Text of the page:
The role of ethnicity in Kenya's transition from single party rule to political pluralism (1992-2007)
Godwin, Shilaho Westen Kwatemba
The thesis attempts to explain the salience of ethnicity in political party formation and the cyclic ethnic violence during elections in Kenya’s multiparty democracy. It accords special focus on how ethnicity was deployed in the management and even disorganisation of politics in Kenya’s multiparty era. The thesis examines two significant questions. Why and how ethnicity was salient in Kenya’s transition from one-party rule to political pluralism? What was the relationship between ethnic conflict and political liberalization in Kenya? The thesis contributes to our understanding of Kenya’s attempt at transition from authoritarianism to more democratic forms of politics and its impact on multiparty politics in Kenya’s multiethnic society. It also illuminates the trajectories that Kenya's politics has taken since the advent of multiparty politics in the early 1990s. The thesis considers the significance of the concept of democratic transition in the context of Kenya, a country emerging from single party rule characterised by authoritarianism and patron-client politics. It locates the protracted transition process in the immediate post-independence exclusionary politics along ethnic lines and the resultant fall out among the political elite. The thesis presents ethnicity as a lived experience that had politicised Kenya’s multiethnic society. The centrality of ethnicity in Kenyans’ lives is testified to by the views by respondents from a mosaic of ethnic, social economic and political strata.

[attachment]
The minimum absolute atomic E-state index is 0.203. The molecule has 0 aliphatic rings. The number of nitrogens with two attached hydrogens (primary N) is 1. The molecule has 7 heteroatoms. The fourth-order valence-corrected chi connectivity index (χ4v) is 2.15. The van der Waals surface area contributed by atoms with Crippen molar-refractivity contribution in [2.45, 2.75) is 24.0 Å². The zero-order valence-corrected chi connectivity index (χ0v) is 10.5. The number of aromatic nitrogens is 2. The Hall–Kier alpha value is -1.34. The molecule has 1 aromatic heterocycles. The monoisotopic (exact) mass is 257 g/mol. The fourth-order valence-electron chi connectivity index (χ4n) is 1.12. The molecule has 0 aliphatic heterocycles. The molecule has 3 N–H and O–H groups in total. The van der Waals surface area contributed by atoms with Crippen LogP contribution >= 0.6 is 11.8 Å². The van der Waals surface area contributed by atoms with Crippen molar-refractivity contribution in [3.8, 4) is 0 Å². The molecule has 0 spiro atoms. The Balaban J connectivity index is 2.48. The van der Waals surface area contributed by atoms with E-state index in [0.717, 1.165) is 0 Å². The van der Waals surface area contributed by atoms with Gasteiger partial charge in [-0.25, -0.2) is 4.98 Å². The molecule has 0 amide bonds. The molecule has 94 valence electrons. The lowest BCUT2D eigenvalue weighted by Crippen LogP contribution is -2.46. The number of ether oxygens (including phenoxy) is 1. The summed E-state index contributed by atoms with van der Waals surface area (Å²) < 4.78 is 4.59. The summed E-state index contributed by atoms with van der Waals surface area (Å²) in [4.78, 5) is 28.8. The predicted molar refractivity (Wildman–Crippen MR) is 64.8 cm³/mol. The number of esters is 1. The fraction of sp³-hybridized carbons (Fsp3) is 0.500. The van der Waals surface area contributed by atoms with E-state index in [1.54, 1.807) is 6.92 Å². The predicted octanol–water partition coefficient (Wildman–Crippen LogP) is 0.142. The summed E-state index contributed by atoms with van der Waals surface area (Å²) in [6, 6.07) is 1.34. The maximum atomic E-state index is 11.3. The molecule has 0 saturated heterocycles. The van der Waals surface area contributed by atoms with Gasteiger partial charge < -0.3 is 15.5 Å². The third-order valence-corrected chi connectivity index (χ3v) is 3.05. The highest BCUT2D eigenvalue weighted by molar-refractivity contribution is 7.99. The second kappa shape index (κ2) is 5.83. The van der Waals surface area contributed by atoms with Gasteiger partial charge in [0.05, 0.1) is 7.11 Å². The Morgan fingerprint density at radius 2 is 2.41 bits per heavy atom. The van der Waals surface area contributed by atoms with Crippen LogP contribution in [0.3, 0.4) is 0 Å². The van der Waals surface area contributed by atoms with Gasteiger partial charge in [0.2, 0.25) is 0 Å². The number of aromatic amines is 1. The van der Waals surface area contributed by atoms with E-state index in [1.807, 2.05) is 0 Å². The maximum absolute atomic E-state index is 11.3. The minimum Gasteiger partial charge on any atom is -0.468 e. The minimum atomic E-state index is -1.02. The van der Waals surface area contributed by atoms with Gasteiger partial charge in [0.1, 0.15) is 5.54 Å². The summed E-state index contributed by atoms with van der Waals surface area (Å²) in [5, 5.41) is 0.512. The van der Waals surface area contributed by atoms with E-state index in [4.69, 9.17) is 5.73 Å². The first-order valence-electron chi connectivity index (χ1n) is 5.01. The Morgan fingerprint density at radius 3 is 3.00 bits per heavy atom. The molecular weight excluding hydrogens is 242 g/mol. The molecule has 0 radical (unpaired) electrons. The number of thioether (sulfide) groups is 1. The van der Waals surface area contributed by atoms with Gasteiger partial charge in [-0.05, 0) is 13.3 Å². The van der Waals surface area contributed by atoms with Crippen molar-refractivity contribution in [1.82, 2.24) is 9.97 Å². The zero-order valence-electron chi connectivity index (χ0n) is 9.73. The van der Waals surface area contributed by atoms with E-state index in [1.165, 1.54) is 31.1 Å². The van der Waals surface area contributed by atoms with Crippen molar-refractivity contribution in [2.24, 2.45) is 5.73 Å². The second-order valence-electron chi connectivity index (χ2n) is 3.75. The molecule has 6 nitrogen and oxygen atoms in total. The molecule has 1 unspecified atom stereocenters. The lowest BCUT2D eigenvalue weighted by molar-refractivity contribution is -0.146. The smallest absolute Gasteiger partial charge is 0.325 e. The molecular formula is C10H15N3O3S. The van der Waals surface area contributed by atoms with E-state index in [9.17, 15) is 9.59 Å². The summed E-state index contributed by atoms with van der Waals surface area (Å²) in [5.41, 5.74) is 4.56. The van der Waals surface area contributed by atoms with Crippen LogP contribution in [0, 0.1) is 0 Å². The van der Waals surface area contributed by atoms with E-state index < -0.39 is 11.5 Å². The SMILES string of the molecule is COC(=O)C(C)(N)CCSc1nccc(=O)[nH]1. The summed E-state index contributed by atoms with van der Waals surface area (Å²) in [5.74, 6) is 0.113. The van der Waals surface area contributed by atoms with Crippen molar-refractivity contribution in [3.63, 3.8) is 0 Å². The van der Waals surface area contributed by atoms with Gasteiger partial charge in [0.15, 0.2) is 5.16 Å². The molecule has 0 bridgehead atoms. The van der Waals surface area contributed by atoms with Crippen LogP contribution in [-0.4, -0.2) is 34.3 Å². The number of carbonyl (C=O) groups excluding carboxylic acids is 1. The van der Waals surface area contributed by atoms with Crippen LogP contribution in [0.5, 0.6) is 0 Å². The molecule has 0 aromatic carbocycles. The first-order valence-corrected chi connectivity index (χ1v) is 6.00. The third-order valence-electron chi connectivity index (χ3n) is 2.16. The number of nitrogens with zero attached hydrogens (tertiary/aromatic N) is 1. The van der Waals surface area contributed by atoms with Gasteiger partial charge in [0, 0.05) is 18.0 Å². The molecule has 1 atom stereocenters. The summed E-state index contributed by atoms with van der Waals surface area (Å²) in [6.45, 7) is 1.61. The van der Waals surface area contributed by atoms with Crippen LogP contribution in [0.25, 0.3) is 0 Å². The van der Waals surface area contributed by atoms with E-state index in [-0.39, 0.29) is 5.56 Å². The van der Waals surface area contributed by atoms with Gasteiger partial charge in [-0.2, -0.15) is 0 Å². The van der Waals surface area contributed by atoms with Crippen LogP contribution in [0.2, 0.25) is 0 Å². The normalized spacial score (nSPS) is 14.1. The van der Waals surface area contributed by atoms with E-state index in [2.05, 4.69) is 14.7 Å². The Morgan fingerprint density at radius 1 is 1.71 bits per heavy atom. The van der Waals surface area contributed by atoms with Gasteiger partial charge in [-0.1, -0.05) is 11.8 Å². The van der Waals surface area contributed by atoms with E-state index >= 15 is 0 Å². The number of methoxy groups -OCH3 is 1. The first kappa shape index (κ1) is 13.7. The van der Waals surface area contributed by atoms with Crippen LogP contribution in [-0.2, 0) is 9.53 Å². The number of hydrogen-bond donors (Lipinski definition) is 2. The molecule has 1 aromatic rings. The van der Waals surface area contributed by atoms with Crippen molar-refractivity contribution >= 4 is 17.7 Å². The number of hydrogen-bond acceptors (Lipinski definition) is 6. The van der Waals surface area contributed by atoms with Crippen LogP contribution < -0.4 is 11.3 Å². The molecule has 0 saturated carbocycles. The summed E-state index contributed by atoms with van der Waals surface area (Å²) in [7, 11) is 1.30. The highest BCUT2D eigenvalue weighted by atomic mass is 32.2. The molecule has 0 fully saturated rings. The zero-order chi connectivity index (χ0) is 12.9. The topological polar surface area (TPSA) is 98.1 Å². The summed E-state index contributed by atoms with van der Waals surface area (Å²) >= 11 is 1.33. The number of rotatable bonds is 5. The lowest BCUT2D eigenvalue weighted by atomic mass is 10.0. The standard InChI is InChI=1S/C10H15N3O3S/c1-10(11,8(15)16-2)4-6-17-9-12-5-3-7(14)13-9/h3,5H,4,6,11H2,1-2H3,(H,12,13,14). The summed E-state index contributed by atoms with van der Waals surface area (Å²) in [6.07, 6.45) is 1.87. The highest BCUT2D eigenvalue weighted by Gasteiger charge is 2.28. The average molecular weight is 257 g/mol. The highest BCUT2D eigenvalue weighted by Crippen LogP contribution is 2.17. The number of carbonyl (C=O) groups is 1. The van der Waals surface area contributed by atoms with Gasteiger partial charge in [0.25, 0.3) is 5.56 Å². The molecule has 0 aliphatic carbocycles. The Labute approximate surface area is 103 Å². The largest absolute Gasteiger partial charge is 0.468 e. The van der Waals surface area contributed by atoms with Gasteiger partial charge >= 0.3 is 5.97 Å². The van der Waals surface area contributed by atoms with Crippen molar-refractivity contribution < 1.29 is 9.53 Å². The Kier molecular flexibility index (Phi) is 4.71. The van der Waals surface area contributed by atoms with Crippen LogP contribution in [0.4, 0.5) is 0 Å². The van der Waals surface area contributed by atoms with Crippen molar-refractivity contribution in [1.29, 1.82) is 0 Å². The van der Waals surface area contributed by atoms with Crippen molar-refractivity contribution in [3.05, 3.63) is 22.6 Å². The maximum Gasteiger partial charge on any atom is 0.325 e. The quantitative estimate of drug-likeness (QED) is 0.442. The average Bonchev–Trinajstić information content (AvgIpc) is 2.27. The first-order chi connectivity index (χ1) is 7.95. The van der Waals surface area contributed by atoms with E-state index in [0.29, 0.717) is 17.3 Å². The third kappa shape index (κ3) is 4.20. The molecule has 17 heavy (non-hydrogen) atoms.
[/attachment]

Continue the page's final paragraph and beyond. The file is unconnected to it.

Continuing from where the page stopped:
Ph.D. University of the Witwatersrand, Faculty of Humanities and Social Sciences, 2012